Monster Energy New Sponsor of Cup Series

The top level of racing in NASCAR has a new title sponsor and it’s an energy drink.

Monster Energy was announced today as the new sponsor of the Cup Series beginning in 2017, culminating a two-year search by the sanctioning body for a company to take over naming rights of the series. They replace outing series sponsor Sprint who announced in December of 2014 they would not continue their affiliation with the sport at the conclusion of the 2016 season.

While news about their sponsorship had already broken in the hours leading up to the announcement, NASCAR Chairman and CEO Brian France made it official today during a press conference at the Wynn Las Vegas luxury hotel. Along with France was Mark Hall, chief marketing officer for Monster Energy.

“Monster Energy is a brand built on excitement and enthusiasm, qualities that align with NASCAR,” France said. “This sponsorship position is the most unique in all of sports and entertainment, and we are thrilled to have a partner that will help us further elevate the series. Today’s announcement is the culmination of a thorough search, one that resulted in the right partner at this important time in our sport’s history.”

Hall was asked, given Monster Energy’s reach with other properties, why they chose to go into business with NASCAR. He responded, “because we do market in a non-traditional way.”

“One component that our primary competitor utilizes that we haven’t is media,” he said. “They routinely buy traditional television and traditional media, and we never have. We have never created a commercial or an ad. We’ve done different things that we’ve been successful getting a lot of eyeballs on, but I think looking at this opportunity and this close partnership to where our names are linked so synonymously, we’re thinking that this for us is a way to do traditional media. The reach of the connection and the partnership is going to be unique for us because our names will be closely associated, and every time you say NASCAR, we hope we’re going to say Monster Energy.”

Few details about the agreement were released in the announcement. Among those were that the agreement was “a multiyear agreement with some options” and that Monster Energy would have the naming rights to the All-Star Race. Any more specific details about the agreement weren’t disclosed.

“We never get into the specifics of contracts, but beyond contracts, our most important thing is to build a good partnership, and that transcends most partnerships,” France said. “Every partnership we’ve ever had in this category, which is only two, we always extended and always went on for a long time, and that’s our hope here.”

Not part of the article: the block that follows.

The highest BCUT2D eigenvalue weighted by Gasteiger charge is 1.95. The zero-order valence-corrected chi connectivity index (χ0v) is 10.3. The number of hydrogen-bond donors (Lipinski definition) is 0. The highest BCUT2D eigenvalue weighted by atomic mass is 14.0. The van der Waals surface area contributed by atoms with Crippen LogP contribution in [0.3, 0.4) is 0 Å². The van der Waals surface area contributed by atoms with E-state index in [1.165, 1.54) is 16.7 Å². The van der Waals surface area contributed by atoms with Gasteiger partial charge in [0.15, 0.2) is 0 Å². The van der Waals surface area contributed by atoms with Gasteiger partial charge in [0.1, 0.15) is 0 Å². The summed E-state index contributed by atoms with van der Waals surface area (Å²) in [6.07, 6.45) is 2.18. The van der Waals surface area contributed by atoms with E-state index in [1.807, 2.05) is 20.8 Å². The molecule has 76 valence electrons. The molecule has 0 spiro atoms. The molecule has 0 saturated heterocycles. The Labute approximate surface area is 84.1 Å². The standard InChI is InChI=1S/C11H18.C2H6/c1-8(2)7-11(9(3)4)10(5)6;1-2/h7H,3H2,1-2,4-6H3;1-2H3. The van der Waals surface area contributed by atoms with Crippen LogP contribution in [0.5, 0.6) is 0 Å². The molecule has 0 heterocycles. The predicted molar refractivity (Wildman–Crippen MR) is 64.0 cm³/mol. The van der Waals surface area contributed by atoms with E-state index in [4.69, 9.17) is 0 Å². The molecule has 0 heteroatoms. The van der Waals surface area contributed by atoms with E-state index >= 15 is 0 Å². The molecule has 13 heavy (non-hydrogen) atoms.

Other items not finalized for today’s announcement was the logo for the series or the official name, given reports that NASCAR was considering dropping the word “Cup” from the series title, going forward.

“We are working on the exact composite logo and otherwise, and we’ll be back shortly on that,” France added. “It won’t be long, but we’ve got some real good options on that. Not today.”

Monster Energy is only the third entity to sponsor top level of NASCAR competition, following Sprint/Nextel from 2004 to 2016 and Winston from 1971 to 2003. Each entity has brought a different philosophy on sponsorship activation to grow the sport. Winston/RJ Reynolds focused on marketing NASCAR in places it hadn’t been able to reach prior and Sprint focused on growing the sport through technology.

When asked what about Monster Energy made them a great fit for the sport, France said they’re an edgy and fun brand.

“They get at a millennial audience in a different way clearly than we’ve ever been associated with, particularly at this level, and they know what they’re doing,” he said. “This is their DNA. This is not something they’re rolling into, and frankly even Sprint and Nextel before them, this is motorsports and the level of commitment, that was all new to them.”


The views and opinions expressed in this article are those of the author and do not necessarily reflect the official policy or position of

Tucker White
Tucker White
I've followed NASCAR for well over 20 years of my life, both as a fan and now as a member of the media. As of 2024, I'm on my ninth season as a traveling NASCAR beat writer. For all its flaws and dumb moments, NASCAR at its best produces some of the best action you'll ever see in the sport of auto racing. Case in point: Kyle Larson's threading the needle pass at Darlington Raceway on May 9, 2021. On used-up tires, racing on a worn surface and an aero package that put his car on the razor's edge of control, Larson demonstrated why he's a generational talent. Those are the stories I want to capture and break down. In addition to NASCAR, I also follow IndyCar and Formula 1. As a native of Knoxville, Tennessee, and a graduate of the University of Tennessee, I'm a diehard Tennessee Volunteers fan (especially in regards to Tennessee football). If covering NASCAR doesn't kill me, down the road, watching Tennessee football will. I'm also a diehard fan of the Atlanta Braves, and I lived long enough to see them win a World Series for the first time since 1995 (when I was just a year old). I've also sworn my fan allegiance to the Nashville Predators, though that's not paid out as much as the Braves. Furthermore, as a massive sports dork, I follow the NFL on a weekly basis. Though it's more out of an obligation than genuine passion (for sports dorks, following the NFL is basically an unwritten rule). Outside of sports, I'm a major cinema buff and a weeb. My favorite film is "Blazing Saddles" and my favorite anime is "Black Lagoon."


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